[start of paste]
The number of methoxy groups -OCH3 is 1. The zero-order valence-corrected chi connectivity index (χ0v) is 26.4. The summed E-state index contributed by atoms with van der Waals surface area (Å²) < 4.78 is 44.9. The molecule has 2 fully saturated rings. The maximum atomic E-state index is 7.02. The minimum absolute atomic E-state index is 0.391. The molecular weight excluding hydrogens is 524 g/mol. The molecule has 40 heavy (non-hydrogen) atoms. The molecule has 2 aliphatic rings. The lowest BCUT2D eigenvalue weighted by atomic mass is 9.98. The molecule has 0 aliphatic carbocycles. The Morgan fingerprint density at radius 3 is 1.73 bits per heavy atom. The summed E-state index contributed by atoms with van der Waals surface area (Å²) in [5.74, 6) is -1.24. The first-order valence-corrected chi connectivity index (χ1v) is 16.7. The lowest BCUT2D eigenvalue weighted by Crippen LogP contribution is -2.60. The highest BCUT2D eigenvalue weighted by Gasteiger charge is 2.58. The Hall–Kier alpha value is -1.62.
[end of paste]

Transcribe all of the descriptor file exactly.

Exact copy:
The number of methoxy groups -OCH3 is 1. The zero-order valence-corrected chi connectivity index (χ0v) is 26.4. The summed E-state index contributed by atoms with van der Waals surface area (Å²) < 4.78 is 44.9. The molecule has 2 fully saturated rings. The maximum atomic E-state index is 7.02. The minimum absolute atomic E-state index is 0.391. The molecular weight excluding hydrogens is 524 g/mol. The molecule has 40 heavy (non-hydrogen) atoms. The molecule has 2 aliphatic rings. The lowest BCUT2D eigenvalue weighted by atomic mass is 9.98. The molecule has 0 aliphatic carbocycles. The Morgan fingerprint density at radius 3 is 1.73 bits per heavy atom. The summed E-state index contributed by atoms with van der Waals surface area (Å²) in [5.74, 6) is -1.24. The first-order valence-corrected chi connectivity index (χ1v) is 16.7. The lowest BCUT2D eigenvalue weighted by Crippen LogP contribution is -2.60. The highest BCUT2D eigenvalue weighted by Gasteiger charge is 2.58. The Hall–Kier alpha value is -1.62.